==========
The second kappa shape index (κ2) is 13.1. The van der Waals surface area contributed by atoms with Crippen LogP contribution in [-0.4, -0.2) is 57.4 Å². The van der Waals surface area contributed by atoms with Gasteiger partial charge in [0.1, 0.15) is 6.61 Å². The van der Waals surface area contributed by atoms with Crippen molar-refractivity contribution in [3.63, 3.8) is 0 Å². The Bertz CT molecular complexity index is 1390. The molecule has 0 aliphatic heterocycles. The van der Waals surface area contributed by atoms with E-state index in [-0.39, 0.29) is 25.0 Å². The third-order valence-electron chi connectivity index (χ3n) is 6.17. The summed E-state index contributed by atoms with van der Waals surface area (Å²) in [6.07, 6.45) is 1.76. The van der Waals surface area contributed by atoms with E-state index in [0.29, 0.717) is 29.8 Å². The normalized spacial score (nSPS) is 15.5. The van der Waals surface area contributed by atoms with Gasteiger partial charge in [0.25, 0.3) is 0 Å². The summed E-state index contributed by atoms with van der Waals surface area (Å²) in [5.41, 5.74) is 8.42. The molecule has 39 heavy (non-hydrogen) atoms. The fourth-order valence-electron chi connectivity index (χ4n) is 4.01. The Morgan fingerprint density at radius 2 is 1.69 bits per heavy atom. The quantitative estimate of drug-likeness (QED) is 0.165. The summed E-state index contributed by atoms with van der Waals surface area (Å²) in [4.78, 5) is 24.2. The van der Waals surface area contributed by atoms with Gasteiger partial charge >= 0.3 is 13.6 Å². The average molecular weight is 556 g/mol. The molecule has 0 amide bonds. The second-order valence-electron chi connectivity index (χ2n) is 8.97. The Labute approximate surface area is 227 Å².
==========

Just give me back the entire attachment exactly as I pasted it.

The second kappa shape index (κ2) is 13.1. The van der Waals surface area contributed by atoms with Crippen LogP contribution in [-0.4, -0.2) is 57.4 Å². The van der Waals surface area contributed by atoms with Gasteiger partial charge in [0.1, 0.15) is 6.61 Å². The van der Waals surface area contributed by atoms with Crippen molar-refractivity contribution in [3.63, 3.8) is 0 Å². The Bertz CT molecular complexity index is 1390. The molecule has 0 aliphatic heterocycles. The van der Waals surface area contributed by atoms with E-state index in [-0.39, 0.29) is 25.0 Å². The third-order valence-electron chi connectivity index (χ3n) is 6.17. The summed E-state index contributed by atoms with van der Waals surface area (Å²) in [6.07, 6.45) is 1.76. The van der Waals surface area contributed by atoms with E-state index in [0.29, 0.717) is 29.8 Å². The normalized spacial score (nSPS) is 15.5. The van der Waals surface area contributed by atoms with Gasteiger partial charge in [0.25, 0.3) is 0 Å². The summed E-state index contributed by atoms with van der Waals surface area (Å²) in [5.41, 5.74) is 8.42. The molecule has 39 heavy (non-hydrogen) atoms. The fourth-order valence-electron chi connectivity index (χ4n) is 4.01. The Morgan fingerprint density at radius 2 is 1.69 bits per heavy atom. The quantitative estimate of drug-likeness (QED) is 0.165. The summed E-state index contributed by atoms with van der Waals surface area (Å²) in [4.78, 5) is 24.2. The van der Waals surface area contributed by atoms with Gasteiger partial charge >= 0.3 is 13.6 Å². The average molecular weight is 556 g/mol. The molecule has 0 amide bonds. The second-order valence-electron chi connectivity index (χ2n) is 8.97. The Labute approximate surface area is 227 Å².